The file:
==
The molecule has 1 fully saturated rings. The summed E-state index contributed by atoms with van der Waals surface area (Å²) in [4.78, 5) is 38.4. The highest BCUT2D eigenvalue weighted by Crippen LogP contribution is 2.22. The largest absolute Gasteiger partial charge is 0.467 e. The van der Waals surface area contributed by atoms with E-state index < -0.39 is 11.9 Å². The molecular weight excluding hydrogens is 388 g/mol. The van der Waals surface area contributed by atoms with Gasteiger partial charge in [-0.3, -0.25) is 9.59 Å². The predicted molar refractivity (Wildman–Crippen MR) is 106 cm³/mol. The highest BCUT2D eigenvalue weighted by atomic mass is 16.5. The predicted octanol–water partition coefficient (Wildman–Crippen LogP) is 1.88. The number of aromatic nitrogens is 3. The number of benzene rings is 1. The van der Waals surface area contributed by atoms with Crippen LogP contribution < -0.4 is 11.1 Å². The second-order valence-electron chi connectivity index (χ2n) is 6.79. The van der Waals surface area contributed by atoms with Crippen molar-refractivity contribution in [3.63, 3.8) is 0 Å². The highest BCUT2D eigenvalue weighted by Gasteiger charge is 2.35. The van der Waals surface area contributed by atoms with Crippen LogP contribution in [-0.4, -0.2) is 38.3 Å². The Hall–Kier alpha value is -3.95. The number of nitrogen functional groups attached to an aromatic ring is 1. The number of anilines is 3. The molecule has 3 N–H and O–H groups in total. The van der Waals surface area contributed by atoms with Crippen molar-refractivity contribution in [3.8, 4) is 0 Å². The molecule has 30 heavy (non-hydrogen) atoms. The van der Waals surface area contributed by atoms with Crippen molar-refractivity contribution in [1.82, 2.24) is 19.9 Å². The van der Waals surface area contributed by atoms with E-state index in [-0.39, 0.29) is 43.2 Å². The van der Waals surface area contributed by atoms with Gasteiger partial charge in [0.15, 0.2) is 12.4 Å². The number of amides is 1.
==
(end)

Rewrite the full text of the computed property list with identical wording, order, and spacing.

The molecule has 1 fully saturated rings. The summed E-state index contributed by atoms with van der Waals surface area (Å²) in [4.78, 5) is 38.4. The highest BCUT2D eigenvalue weighted by Crippen LogP contribution is 2.22. The largest absolute Gasteiger partial charge is 0.467 e. The van der Waals surface area contributed by atoms with E-state index < -0.39 is 11.9 Å². The molecular weight excluding hydrogens is 388 g/mol. The van der Waals surface area contributed by atoms with Gasteiger partial charge in [-0.3, -0.25) is 9.59 Å². The predicted molar refractivity (Wildman–Crippen MR) is 106 cm³/mol. The highest BCUT2D eigenvalue weighted by atomic mass is 16.5. The predicted octanol–water partition coefficient (Wildman–Crippen LogP) is 1.88. The number of aromatic nitrogens is 3. The number of benzene rings is 1. The van der Waals surface area contributed by atoms with Crippen LogP contribution < -0.4 is 11.1 Å². The second-order valence-electron chi connectivity index (χ2n) is 6.79. The van der Waals surface area contributed by atoms with Crippen molar-refractivity contribution in [3.63, 3.8) is 0 Å². The highest BCUT2D eigenvalue weighted by Gasteiger charge is 2.35. The van der Waals surface area contributed by atoms with Crippen LogP contribution in [-0.4, -0.2) is 38.3 Å². The Hall–Kier alpha value is -3.95. The number of nitrogen functional groups attached to an aromatic ring is 1. The number of anilines is 3. The molecule has 3 N–H and O–H groups in total. The van der Waals surface area contributed by atoms with Crippen molar-refractivity contribution in [3.8, 4) is 0 Å². The molecule has 30 heavy (non-hydrogen) atoms. The van der Waals surface area contributed by atoms with Crippen molar-refractivity contribution in [1.82, 2.24) is 19.9 Å². The van der Waals surface area contributed by atoms with E-state index in [-0.39, 0.29) is 43.2 Å². The van der Waals surface area contributed by atoms with Gasteiger partial charge in [0.15, 0.2) is 12.4 Å². The number of amides is 1.